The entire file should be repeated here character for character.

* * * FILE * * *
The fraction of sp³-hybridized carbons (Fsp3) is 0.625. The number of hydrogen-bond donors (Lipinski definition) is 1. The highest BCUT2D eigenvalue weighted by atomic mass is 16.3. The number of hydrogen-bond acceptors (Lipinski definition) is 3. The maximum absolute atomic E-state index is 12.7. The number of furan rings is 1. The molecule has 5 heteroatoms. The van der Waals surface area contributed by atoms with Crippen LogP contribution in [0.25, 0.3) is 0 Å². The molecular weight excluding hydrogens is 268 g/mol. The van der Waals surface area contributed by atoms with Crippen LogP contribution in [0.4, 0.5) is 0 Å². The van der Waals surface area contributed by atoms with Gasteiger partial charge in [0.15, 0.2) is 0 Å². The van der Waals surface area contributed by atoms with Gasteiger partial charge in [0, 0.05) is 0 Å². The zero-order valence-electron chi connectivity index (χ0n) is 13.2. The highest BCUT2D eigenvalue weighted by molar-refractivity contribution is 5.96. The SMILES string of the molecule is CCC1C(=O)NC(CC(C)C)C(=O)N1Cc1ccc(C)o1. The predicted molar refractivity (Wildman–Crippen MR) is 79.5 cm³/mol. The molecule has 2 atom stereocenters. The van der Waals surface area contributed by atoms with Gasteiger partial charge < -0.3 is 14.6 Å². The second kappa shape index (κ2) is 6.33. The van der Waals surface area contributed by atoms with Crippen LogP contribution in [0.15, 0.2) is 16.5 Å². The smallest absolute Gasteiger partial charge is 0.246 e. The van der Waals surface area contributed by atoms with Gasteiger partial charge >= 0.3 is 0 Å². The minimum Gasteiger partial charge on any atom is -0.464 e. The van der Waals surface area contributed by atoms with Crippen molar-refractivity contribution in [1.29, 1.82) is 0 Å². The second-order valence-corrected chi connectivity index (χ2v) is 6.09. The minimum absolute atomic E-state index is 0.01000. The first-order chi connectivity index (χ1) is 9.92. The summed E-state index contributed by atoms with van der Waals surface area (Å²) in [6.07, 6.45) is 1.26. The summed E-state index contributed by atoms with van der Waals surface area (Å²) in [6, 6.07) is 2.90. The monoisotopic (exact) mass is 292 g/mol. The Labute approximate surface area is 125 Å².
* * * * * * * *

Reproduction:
The fraction of sp³-hybridized carbons (Fsp3) is 0.625. The number of hydrogen-bond donors (Lipinski definition) is 1. The highest BCUT2D eigenvalue weighted by atomic mass is 16.3. The number of hydrogen-bond acceptors (Lipinski definition) is 3. The maximum absolute atomic E-state index is 12.7. The number of furan rings is 1. The molecule has 5 heteroatoms. The van der Waals surface area contributed by atoms with Crippen LogP contribution in [0.25, 0.3) is 0 Å². The molecular weight excluding hydrogens is 268 g/mol. The van der Waals surface area contributed by atoms with Crippen LogP contribution in [0.4, 0.5) is 0 Å². The van der Waals surface area contributed by atoms with Gasteiger partial charge in [0.15, 0.2) is 0 Å². The van der Waals surface area contributed by atoms with Gasteiger partial charge in [0, 0.05) is 0 Å². The zero-order valence-electron chi connectivity index (χ0n) is 13.2. The highest BCUT2D eigenvalue weighted by molar-refractivity contribution is 5.96. The SMILES string of the molecule is CCC1C(=O)NC(CC(C)C)C(=O)N1Cc1ccc(C)o1. The predicted molar refractivity (Wildman–Crippen MR) is 79.5 cm³/mol. The molecule has 2 atom stereocenters. The van der Waals surface area contributed by atoms with Gasteiger partial charge < -0.3 is 14.6 Å². The second kappa shape index (κ2) is 6.33. The van der Waals surface area contributed by atoms with Crippen LogP contribution in [0.15, 0.2) is 16.5 Å². The smallest absolute Gasteiger partial charge is 0.246 e. The van der Waals surface area contributed by atoms with Gasteiger partial charge >= 0.3 is 0 Å². The minimum Gasteiger partial charge on any atom is -0.464 e. The van der Waals surface area contributed by atoms with Crippen molar-refractivity contribution in [1.29, 1.82) is 0 Å². The second-order valence-corrected chi connectivity index (χ2v) is 6.09. The minimum absolute atomic E-state index is 0.01000. The first-order chi connectivity index (χ1) is 9.92. The summed E-state index contributed by atoms with van der Waals surface area (Å²) in [6.07, 6.45) is 1.26. The summed E-state index contributed by atoms with van der Waals surface area (Å²) in [6, 6.07) is 2.90. The monoisotopic (exact) mass is 292 g/mol. The Labute approximate surface area is 125 Å².